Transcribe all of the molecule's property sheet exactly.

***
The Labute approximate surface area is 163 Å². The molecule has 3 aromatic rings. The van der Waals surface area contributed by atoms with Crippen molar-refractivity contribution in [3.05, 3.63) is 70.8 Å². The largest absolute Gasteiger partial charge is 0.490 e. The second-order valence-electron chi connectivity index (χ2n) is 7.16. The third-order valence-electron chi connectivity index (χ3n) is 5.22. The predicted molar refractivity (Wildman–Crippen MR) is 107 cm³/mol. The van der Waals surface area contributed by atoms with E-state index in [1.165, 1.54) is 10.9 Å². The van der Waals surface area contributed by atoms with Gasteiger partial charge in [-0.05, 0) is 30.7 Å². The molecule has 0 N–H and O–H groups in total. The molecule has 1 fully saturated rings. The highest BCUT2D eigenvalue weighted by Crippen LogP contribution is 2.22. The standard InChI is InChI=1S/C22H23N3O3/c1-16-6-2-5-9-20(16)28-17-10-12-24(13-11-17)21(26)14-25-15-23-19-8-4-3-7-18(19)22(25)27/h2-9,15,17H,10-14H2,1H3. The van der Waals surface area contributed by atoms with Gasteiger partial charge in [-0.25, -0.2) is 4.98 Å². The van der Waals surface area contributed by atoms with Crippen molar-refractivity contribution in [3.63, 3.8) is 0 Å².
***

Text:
The Labute approximate surface area is 163 Å². The molecule has 3 aromatic rings. The van der Waals surface area contributed by atoms with Crippen molar-refractivity contribution in [3.05, 3.63) is 70.8 Å². The largest absolute Gasteiger partial charge is 0.490 e. The second-order valence-electron chi connectivity index (χ2n) is 7.16. The third-order valence-electron chi connectivity index (χ3n) is 5.22. The predicted molar refractivity (Wildman–Crippen MR) is 107 cm³/mol. The van der Waals surface area contributed by atoms with E-state index in [1.165, 1.54) is 10.9 Å². The van der Waals surface area contributed by atoms with Gasteiger partial charge in [-0.05, 0) is 30.7 Å². The molecule has 0 N–H and O–H groups in total. The molecule has 1 fully saturated rings. The highest BCUT2D eigenvalue weighted by Crippen LogP contribution is 2.22. The standard InChI is InChI=1S/C22H23N3O3/c1-16-6-2-5-9-20(16)28-17-10-12-24(13-11-17)21(26)14-25-15-23-19-8-4-3-7-18(19)22(25)27/h2-9,15,17H,10-14H2,1H3. The van der Waals surface area contributed by atoms with Gasteiger partial charge in [-0.25, -0.2) is 4.98 Å². The van der Waals surface area contributed by atoms with Crippen molar-refractivity contribution in [3.63, 3.8) is 0 Å².